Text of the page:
Renowned Chilean author Isabel Allende visited the Granada Theater in Santa Barbara this past Wednesday to speak on her experiences as what the Los Angeles Times dubbed “the queen of magical realism.”
Allende herself was very lively on the UCSB Arts & Lectures sponsored stage, cracking jokes about the shape of the microphone. She presented the speech with youth and vigor you would not normally expect from someone 74 years young.
She is also one of the most well-known authors of “magical realism,” a style of writing that involves a very realistic and sometimes mundane world, but with a spiritual or supernatural aspect.
Following the 1982 release of her book, “The House of the Spirits,” Isabel Allende exploded onto the international scene — as of 2017 she has sold over 67 million copies. She is regarded as the most prominent female Latin American author. Highly influential, President Barack Obama awarded the Presidential Medal of Freedom, the highest civilian award, to Allende in 2014.
Allende approached her position of fame with humility. “I don’t know how I write,” she said. Coming from an internationally respected author, this claim might be met with some skepticism. But she would go on to explain that her writing is a fluid process. Trying to plan what to write is setting restrictions on your creativity.
When writing, Allende notes how difficult it could sometimes be. She shared her own tradition: she begins every book on Jan. 8. Why? As Allende said, “A book starts with a small idea.” It is on this day she first started writing, and the familiar tradition gives her the mindset needed to hole up and begin world building.
Allende’s writing, the magical realism for which she is so famously known, will often include bits and pieces of the past. It will hint at the history, at how everything that exists continues to do so precisely because of its history. Because she will give glimpses into the what happened before the story, readers are frequently emerged into the universe.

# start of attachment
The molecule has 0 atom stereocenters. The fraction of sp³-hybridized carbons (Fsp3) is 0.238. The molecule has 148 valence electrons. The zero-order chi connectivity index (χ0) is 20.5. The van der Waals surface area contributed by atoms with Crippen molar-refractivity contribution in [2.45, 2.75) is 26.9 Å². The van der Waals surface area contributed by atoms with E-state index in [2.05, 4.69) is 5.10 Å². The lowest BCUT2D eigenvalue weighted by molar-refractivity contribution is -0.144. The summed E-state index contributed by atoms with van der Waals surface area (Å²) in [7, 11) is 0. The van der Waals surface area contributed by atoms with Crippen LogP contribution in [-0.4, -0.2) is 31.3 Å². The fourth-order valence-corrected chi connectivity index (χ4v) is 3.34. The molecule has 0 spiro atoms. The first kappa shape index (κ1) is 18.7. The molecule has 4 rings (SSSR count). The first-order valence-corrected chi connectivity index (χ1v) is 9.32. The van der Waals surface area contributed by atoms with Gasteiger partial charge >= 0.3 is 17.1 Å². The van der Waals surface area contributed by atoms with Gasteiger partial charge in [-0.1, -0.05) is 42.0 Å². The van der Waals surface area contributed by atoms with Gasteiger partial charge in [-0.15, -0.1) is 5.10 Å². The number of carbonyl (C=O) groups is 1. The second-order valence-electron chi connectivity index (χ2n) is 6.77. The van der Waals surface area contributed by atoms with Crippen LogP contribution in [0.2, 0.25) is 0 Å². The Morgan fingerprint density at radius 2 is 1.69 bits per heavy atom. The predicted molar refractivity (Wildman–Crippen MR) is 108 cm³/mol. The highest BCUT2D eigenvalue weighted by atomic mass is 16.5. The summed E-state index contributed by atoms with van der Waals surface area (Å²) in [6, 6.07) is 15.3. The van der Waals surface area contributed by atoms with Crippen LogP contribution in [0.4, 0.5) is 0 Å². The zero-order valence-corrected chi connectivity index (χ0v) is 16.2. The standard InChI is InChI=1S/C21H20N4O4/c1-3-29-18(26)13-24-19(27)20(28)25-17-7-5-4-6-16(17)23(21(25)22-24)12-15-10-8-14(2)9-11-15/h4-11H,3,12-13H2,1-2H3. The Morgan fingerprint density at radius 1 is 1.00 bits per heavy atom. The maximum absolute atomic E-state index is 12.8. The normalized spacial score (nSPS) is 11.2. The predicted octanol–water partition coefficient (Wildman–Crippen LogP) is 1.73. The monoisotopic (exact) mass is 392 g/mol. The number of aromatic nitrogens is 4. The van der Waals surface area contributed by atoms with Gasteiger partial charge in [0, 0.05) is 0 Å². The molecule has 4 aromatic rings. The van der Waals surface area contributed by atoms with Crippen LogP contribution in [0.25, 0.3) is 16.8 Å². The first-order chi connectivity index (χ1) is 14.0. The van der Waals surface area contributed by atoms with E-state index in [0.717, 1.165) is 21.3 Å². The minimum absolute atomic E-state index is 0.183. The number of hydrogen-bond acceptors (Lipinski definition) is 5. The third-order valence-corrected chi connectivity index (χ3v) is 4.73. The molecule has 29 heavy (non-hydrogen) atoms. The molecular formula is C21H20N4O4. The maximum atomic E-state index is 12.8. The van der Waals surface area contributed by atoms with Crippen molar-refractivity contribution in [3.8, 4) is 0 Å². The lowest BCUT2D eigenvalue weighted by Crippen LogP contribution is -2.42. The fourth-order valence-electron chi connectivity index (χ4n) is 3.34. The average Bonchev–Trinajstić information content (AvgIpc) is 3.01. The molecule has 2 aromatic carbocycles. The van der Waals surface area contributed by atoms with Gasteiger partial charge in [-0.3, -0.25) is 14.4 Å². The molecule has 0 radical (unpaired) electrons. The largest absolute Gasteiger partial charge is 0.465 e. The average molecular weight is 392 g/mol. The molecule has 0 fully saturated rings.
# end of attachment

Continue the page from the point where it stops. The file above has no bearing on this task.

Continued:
In response to a question about women and her unapologetic feminism during the Q&A section, Allende responded with an endearing truth — the inspiration for one of her female characters is her mother. She described her mother as “open, like a flower.” Allende could breathe life into the character.
“Through me some characters will live in the world.” Allende said, “I do not determine their fate.”
She remarked at how while she does appreciate happy fairy tale endings, spinning the story to fit that mold is not possible.
“I am not an optimist— I am a cautious realist,” Allende said. She understands that characters exist independently of her; their stories are for her to tell, not for her to make.
Allende also talked of how important it is to get a feel for the character. In preparation for her first crime novel, “Ripper,” she once spent three days travelling with a former Navy SEAL to understand who the character would be, only for the him to not get the happy ending that many thought he deserved. Rather, she allowed the character to receive his own ending, independent of what people think should happen to him.
Allende believes that every individual has a story to tell, that every person has an account worth sharing, and that every human has a history. Through her writing, she plans to share these stories and bring light to the intimate experiences of every character.
She spoke with candor on her personal experiences and on her views of the changes happening within society. She spoke with an appreciation for the story of all individuals. She told of how beautiful life can be, and how much more special the present is for those who actively enjoy it.
“Everybody has a story,” Allende said, “and they need to be told.”